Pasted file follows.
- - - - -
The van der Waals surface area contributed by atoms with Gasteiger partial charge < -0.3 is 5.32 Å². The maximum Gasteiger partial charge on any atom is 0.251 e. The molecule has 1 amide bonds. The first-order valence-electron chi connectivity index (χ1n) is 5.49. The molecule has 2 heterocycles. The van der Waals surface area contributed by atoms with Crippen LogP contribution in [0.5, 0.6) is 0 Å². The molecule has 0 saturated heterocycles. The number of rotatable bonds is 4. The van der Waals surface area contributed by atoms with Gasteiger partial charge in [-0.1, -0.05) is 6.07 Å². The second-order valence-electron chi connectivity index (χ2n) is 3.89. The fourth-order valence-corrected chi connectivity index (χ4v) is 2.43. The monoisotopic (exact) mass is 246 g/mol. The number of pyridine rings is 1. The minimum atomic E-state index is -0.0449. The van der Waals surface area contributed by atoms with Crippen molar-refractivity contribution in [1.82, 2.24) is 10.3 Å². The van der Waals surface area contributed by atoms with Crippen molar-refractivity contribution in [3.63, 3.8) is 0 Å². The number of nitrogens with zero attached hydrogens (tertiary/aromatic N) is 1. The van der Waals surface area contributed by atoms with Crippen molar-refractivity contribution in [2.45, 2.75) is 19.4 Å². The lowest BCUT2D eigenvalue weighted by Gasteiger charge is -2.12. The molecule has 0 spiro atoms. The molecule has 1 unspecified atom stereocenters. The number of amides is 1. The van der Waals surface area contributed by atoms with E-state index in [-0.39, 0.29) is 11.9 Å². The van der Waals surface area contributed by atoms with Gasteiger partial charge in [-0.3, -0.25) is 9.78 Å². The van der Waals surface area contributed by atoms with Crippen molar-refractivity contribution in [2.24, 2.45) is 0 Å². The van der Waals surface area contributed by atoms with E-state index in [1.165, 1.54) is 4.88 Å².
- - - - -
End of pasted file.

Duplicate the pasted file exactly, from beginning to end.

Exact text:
The van der Waals surface area contributed by atoms with Gasteiger partial charge < -0.3 is 5.32 Å². The maximum Gasteiger partial charge on any atom is 0.251 e. The molecule has 1 amide bonds. The first-order valence-electron chi connectivity index (χ1n) is 5.49. The molecule has 2 heterocycles. The van der Waals surface area contributed by atoms with Crippen LogP contribution in [0.5, 0.6) is 0 Å². The molecule has 0 saturated heterocycles. The number of rotatable bonds is 4. The van der Waals surface area contributed by atoms with Gasteiger partial charge in [-0.1, -0.05) is 6.07 Å². The second-order valence-electron chi connectivity index (χ2n) is 3.89. The fourth-order valence-corrected chi connectivity index (χ4v) is 2.43. The monoisotopic (exact) mass is 246 g/mol. The number of pyridine rings is 1. The minimum atomic E-state index is -0.0449. The van der Waals surface area contributed by atoms with Crippen molar-refractivity contribution in [1.82, 2.24) is 10.3 Å². The van der Waals surface area contributed by atoms with Crippen molar-refractivity contribution in [3.63, 3.8) is 0 Å². The number of nitrogens with zero attached hydrogens (tertiary/aromatic N) is 1. The van der Waals surface area contributed by atoms with Crippen molar-refractivity contribution in [2.45, 2.75) is 19.4 Å². The lowest BCUT2D eigenvalue weighted by Gasteiger charge is -2.12. The molecule has 0 spiro atoms. The molecule has 1 unspecified atom stereocenters. The number of amides is 1. The van der Waals surface area contributed by atoms with E-state index in [-0.39, 0.29) is 11.9 Å². The van der Waals surface area contributed by atoms with Gasteiger partial charge in [-0.3, -0.25) is 9.78 Å². The van der Waals surface area contributed by atoms with Crippen molar-refractivity contribution in [2.24, 2.45) is 0 Å². The van der Waals surface area contributed by atoms with E-state index in [1.165, 1.54) is 4.88 Å².